Most of the oceangoing vacation boat industry is legally based in other countries, with mini-nations such as the Bahamas, Honduras, and Panama flying their flags proudly over Love Boats across the ocean blue. But around two-thirds of their passengers come from the United States, and some of them have a taste for litigation. Some aggrieved wheelchair-bound Americans and their companions have sued the Bahamas-registered Norwegian Cruise Lines, protesting a lack of access to emergency evacuation equipment, restaurants, swimming pools, and bathrooms on board.
In March the U.S. Supreme Court heard oral arguments in Spector v. Norwegian Cruise Ship Lines, which raises the question of whether the Americans with Disabilities Act (ADA) extends to foreign companies whose ships hit U.S. ports to pick up U.S. passengers. Lawyers for the cruise lines invoke a "canon of statutory construction almost as old as the Republic itself: that a congressional act shall not be construed to govern a foreign ship unless Congress clearly expresses its intent for that application." Congress, they insist, breathed not a word about the ships in the ADA. During oral arguments, Antonin Scalia suggested the law's reference to "any other conveyance" might extend to sea cruises.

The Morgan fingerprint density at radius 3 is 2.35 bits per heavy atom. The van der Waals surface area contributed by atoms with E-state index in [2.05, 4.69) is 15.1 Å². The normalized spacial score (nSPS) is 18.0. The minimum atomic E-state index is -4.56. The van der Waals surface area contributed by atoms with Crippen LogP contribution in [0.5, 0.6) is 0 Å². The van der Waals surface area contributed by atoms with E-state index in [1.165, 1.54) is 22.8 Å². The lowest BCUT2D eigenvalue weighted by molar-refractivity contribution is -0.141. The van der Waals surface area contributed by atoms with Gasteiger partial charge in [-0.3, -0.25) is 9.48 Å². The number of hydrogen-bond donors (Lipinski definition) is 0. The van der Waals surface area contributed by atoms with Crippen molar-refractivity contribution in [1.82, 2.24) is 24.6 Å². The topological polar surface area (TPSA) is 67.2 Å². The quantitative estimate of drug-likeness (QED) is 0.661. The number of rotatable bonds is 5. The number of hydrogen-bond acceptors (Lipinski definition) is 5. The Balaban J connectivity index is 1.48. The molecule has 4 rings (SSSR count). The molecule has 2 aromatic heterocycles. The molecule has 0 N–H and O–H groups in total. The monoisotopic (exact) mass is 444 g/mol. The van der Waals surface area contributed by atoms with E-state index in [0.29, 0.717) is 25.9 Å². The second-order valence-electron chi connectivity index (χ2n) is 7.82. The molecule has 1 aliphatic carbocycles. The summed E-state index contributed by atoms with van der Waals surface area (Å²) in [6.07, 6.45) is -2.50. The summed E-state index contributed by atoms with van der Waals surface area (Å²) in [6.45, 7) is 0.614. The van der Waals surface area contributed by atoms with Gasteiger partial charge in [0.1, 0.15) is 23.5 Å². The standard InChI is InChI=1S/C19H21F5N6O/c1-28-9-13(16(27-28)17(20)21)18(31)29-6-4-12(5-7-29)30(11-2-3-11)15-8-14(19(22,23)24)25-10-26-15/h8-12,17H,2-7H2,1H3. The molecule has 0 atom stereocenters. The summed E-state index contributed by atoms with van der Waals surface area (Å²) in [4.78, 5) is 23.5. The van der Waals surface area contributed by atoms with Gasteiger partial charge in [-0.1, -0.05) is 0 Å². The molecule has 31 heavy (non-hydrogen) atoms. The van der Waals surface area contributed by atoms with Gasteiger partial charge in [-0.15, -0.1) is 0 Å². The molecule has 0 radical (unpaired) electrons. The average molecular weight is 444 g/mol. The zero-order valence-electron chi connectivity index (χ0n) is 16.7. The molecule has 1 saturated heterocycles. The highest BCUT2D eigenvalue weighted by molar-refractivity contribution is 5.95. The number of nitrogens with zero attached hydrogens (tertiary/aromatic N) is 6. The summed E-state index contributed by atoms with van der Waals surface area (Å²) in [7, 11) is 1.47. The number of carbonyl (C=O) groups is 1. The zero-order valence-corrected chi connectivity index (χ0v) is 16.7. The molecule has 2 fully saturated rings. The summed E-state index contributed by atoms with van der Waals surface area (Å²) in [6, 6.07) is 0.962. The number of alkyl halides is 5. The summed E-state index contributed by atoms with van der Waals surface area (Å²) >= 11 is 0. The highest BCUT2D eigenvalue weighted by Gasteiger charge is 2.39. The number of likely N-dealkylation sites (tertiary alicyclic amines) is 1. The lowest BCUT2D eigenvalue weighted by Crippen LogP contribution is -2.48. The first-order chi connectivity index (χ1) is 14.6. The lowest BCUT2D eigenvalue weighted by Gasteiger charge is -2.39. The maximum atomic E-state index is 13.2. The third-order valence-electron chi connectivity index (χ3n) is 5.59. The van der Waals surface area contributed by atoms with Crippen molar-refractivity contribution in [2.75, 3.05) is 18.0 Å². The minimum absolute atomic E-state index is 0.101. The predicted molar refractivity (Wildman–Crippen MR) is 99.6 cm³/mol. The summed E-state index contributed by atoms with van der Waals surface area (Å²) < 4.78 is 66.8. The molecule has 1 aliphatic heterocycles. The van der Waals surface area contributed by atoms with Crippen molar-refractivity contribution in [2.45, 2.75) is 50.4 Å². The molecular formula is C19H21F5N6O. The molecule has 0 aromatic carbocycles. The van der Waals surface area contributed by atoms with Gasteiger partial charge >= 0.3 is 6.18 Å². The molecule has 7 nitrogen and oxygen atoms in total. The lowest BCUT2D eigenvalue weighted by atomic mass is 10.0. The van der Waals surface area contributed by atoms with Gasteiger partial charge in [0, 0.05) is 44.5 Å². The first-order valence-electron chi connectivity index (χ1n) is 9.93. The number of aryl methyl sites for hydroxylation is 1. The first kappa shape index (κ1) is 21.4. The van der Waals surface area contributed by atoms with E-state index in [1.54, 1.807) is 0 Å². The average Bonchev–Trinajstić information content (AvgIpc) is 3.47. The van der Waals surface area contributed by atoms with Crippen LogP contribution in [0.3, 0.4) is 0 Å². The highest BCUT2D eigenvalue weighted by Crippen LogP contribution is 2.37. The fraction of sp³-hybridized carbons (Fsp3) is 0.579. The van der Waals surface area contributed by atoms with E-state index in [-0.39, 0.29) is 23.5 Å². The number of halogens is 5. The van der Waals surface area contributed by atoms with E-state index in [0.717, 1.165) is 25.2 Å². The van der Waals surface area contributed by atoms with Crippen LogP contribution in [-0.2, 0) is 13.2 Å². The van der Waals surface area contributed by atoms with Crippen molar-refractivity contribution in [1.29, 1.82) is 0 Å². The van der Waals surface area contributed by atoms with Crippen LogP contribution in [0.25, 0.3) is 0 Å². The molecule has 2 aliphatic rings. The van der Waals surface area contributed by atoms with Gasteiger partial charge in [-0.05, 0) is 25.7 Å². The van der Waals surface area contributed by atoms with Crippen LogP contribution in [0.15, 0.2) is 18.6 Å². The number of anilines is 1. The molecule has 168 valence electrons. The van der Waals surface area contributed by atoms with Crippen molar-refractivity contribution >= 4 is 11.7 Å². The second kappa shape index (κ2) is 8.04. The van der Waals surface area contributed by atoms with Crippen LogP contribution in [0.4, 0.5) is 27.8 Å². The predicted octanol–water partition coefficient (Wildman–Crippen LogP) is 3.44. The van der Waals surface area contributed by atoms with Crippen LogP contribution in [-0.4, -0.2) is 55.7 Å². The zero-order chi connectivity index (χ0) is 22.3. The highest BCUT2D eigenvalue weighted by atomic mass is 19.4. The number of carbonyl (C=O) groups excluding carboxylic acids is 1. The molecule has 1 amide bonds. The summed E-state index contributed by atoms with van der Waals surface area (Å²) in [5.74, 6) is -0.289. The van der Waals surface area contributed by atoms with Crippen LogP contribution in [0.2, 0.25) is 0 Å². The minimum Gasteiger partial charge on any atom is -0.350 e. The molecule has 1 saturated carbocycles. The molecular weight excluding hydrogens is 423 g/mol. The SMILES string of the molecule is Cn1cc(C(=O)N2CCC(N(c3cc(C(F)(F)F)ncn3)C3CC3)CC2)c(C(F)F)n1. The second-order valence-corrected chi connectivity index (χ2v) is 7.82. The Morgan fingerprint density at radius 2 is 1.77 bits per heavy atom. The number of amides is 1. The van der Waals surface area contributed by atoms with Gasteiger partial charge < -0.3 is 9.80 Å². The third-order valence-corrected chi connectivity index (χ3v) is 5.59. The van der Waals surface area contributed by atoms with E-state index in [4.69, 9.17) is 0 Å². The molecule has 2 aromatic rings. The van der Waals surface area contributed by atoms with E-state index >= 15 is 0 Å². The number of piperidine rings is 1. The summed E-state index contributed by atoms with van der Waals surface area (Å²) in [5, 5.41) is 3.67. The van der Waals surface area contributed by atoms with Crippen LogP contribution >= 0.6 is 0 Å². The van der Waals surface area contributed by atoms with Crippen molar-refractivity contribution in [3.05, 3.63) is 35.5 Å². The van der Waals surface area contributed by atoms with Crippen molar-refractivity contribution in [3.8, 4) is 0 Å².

Federal appeals courts have been split on the issue; the industry fears enormous expenses in retrofitting ships to ADA requirements. More than pleasure boats might be at issue: A decision against Norwegian Cruise Lines could also logically extend to all merchant marine vessels, which tend to register under foreign flags precisely to avoid this sort of U.S. regulation.�